We describe a 7-month-old girl with severe neutropenia born to a mother treated for ulcerative colitis with infliximab until the 24th week of pregnancy. Despite the recommendation of using Tumour Necrosis Factor inhibitors (TNFi) only in the first and second trimester of pregnancy, significant levels of TNFi in offspring are possible. Hence, drug-induced neutropenia should be considered in the differential diagnosis of infants with severe neutropenia if these were exposed to TNFi in utero. Moreover, additional information is given on the risk of infection and dysfunctional immune development in these new-borns.
(BELG J HEMATOL 2019;10(7):285–9)Read more
BJH - volume 10, issue 6, october 2019
A. Louwagie PharmD, B. Cauwelier MD, PhD, H. Devos MD, J. Emmerechts MD, PhD, J. Robbrecht MD, M. Tajdar PharmD, S. Van Erum MD
We report a case of a falsely increased mean corpuscular volume (MCV) due to severe hyperglycaemia in a patient with diabetic ketoacidosis. This phenomenon results from in vitro swelling of hyperosmolar red blood cell size when diluted in an iso-osmolar buffer of a haematology analyser, and does not reflect a true macrocytosis in vivo. The magnitude of this effect is dependent on the glucose concentration of the sample and time of incubation prior to analysis. Haematology analysers from three different manufacturers were found equally sensitive to this phenomenon. Therefore, it is suggested to use reluctance when reporting and interpreting MCV results in the case of severe hyperglycaemia to avoid unnecessary additional investigation.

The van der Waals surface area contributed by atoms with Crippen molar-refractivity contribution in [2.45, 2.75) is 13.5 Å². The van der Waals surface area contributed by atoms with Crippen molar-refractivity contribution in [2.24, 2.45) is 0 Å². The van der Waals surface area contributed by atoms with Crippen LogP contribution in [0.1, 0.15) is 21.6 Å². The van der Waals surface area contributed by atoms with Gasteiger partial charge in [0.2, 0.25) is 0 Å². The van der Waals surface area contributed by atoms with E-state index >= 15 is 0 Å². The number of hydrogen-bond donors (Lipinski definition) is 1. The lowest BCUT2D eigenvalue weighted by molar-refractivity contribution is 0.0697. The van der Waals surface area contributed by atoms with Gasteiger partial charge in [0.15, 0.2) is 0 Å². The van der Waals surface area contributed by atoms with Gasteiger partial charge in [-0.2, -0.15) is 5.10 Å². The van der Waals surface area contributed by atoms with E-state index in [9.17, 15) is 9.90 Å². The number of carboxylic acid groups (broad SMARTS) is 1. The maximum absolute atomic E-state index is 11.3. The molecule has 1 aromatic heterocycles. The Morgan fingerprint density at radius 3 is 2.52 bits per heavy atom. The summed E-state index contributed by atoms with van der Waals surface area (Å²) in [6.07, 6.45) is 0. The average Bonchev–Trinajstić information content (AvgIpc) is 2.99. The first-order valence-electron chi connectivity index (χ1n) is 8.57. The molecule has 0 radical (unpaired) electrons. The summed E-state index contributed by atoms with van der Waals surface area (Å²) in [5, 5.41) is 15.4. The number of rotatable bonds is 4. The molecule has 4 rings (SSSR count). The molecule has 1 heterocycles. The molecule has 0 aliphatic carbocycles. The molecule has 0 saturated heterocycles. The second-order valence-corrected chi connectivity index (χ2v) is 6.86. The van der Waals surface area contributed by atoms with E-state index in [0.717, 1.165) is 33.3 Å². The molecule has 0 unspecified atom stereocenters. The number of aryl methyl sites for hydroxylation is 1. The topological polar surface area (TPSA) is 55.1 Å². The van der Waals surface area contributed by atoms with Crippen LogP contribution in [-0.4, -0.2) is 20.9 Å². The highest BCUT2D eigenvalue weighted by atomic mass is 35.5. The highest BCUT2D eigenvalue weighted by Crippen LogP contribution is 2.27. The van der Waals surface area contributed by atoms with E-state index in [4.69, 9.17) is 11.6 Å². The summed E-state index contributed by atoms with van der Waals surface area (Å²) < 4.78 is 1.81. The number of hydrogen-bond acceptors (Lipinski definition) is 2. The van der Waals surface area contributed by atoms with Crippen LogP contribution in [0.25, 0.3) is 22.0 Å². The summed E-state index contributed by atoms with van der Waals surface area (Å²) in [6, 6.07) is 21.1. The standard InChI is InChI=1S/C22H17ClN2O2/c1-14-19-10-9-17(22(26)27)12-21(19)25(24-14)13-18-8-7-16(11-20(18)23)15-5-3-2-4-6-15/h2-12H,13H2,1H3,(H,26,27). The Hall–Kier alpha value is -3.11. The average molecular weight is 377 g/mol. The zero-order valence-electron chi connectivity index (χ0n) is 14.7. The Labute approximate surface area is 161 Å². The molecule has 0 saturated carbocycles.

(BELG J HEMATOL 2019;10(6):250–4)Read more
BJH - volume 10, issue 4, june 2019
A. Brand MD, PhD, J. Slomp PhD, J.G.J. Pouwels MD, L. Porcelijn MD, PhD, M. van Kogelenberg PhD, M.R. Schaafsma MD, PhD, N. Wietsma MD, PhD
Post-transfusion purpura (PTP) is a rare but potential lethal transfusion complication. This immune-mediated transfusion reaction can occur three to ten days after a transfusion of a product containing platelets or platelet antigens. Antibodies against human platelet antigen (HPA)-1a are most frequently identified as causal, although antibodies against other HPA antigens have been demonstrated. The rarity of PTP and its manifestation under complex clinical conditions associated with thrombocytopenia often delays the clinical and laboratory suspicion to include PTP in the differential diagnosis. The treatment mainly consists of suppression of the platelet destruction. We present a patient illustrating the typical complexity of the clinical manifestation, diagnosis and treatment of PTP.
(BELG J HEMATOL 2019;10(4):177–82)Read more
BJH - volume 10, issue 3, may 2019
A. Luyckx MD, PhD, H. Vanhouteghem PharmD, J. Dierick MD, L. Heireman PharmD, R. Joos MD, S. Debussche MD, S. Steyaert MD
The differential diagnosis of mononucleosis infectiosa (Ml)-like illness can be challenging since several infectious causes have been identified to date. The most common associated pathogen is Epstein-Barr virus, followed by cytomegalovirus, human immunodeficiency virus type 1 and human herpesvirus-6. Ml-like illness is rather rarely caused by Toxoplasma gondii, a parasite that is transmitted through consumption of undercooked food or contact with faeces from infected cats. In this case report, we discuss a B-cell chronic lymphocytic leukaemia patient with a Ml-like illness caused by toxoplasmosis.
(BELG J HEMATOL 2019;10(3):122–6)Read more